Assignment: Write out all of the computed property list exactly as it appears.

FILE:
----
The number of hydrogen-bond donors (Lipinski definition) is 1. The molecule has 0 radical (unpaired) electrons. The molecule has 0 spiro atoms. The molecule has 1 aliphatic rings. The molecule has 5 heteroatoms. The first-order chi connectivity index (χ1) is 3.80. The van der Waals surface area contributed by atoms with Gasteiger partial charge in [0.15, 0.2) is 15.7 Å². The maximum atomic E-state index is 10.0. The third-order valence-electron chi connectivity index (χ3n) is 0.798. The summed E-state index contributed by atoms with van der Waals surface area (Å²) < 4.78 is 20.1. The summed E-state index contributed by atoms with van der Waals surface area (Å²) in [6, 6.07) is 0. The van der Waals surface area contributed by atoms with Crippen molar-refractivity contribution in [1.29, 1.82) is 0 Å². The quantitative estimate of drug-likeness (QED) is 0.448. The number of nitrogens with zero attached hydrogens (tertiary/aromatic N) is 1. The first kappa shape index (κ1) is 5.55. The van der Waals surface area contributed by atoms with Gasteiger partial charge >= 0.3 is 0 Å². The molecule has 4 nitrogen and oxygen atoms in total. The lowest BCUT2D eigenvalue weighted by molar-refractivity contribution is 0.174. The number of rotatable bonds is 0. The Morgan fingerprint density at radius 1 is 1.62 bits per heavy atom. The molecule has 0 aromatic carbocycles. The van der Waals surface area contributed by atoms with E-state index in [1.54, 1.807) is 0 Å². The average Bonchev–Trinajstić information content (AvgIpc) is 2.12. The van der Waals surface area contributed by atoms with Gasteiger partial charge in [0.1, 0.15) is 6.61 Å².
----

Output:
The number of hydrogen-bond donors (Lipinski definition) is 1. The molecule has 0 radical (unpaired) electrons. The molecule has 0 spiro atoms. The molecule has 1 aliphatic rings. The molecule has 5 heteroatoms. The first-order chi connectivity index (χ1) is 3.80. The van der Waals surface area contributed by atoms with Gasteiger partial charge in [0.15, 0.2) is 15.7 Å². The maximum atomic E-state index is 10.0. The third-order valence-electron chi connectivity index (χ3n) is 0.798. The summed E-state index contributed by atoms with van der Waals surface area (Å²) < 4.78 is 20.1. The summed E-state index contributed by atoms with van der Waals surface area (Å²) in [6, 6.07) is 0. The van der Waals surface area contributed by atoms with Crippen molar-refractivity contribution in [1.29, 1.82) is 0 Å². The quantitative estimate of drug-likeness (QED) is 0.448. The number of nitrogens with zero attached hydrogens (tertiary/aromatic N) is 1. The first kappa shape index (κ1) is 5.55. The van der Waals surface area contributed by atoms with Gasteiger partial charge >= 0.3 is 0 Å². The molecule has 4 nitrogen and oxygen atoms in total. The lowest BCUT2D eigenvalue weighted by molar-refractivity contribution is 0.174. The number of rotatable bonds is 0. The Morgan fingerprint density at radius 1 is 1.62 bits per heavy atom. The molecule has 0 aromatic carbocycles. The van der Waals surface area contributed by atoms with E-state index in [1.54, 1.807) is 0 Å². The average Bonchev–Trinajstić information content (AvgIpc) is 2.12. The van der Waals surface area contributed by atoms with Gasteiger partial charge in [0.1, 0.15) is 6.61 Å².